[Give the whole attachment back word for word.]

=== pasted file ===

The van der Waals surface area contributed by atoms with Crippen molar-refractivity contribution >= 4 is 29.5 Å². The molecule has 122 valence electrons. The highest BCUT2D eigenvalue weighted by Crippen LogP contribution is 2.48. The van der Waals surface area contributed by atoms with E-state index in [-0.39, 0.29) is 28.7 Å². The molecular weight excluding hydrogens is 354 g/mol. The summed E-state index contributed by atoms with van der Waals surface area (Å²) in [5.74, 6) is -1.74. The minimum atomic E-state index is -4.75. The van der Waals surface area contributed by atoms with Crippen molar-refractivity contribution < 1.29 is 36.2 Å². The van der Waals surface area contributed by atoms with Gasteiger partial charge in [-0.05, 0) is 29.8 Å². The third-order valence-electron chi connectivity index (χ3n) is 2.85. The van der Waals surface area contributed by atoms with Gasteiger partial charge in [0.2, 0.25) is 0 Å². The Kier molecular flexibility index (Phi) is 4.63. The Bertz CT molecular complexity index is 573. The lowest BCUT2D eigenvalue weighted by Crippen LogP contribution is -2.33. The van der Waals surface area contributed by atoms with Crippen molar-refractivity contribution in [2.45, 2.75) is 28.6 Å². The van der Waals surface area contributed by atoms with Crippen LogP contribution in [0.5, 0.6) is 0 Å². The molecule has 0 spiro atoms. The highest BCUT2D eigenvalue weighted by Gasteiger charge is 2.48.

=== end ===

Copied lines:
The van der Waals surface area contributed by atoms with Crippen molar-refractivity contribution >= 4 is 29.5 Å². The molecule has 122 valence electrons. The highest BCUT2D eigenvalue weighted by Crippen LogP contribution is 2.48. The van der Waals surface area contributed by atoms with E-state index in [-0.39, 0.29) is 28.7 Å². The molecular weight excluding hydrogens is 354 g/mol. The summed E-state index contributed by atoms with van der Waals surface area (Å²) in [5.74, 6) is -1.74. The minimum atomic E-state index is -4.75. The van der Waals surface area contributed by atoms with Crippen molar-refractivity contribution < 1.29 is 36.2 Å². The van der Waals surface area contributed by atoms with Gasteiger partial charge in [-0.05, 0) is 29.8 Å². The third-order valence-electron chi connectivity index (χ3n) is 2.85. The van der Waals surface area contributed by atoms with Gasteiger partial charge in [0.2, 0.25) is 0 Å². The Kier molecular flexibility index (Phi) is 4.63. The Bertz CT molecular complexity index is 573. The lowest BCUT2D eigenvalue weighted by Crippen LogP contribution is -2.33. The van der Waals surface area contributed by atoms with Crippen molar-refractivity contribution in [2.45, 2.75) is 28.6 Å². The van der Waals surface area contributed by atoms with Crippen LogP contribution in [0.5, 0.6) is 0 Å². The molecule has 0 spiro atoms. The highest BCUT2D eigenvalue weighted by Gasteiger charge is 2.48.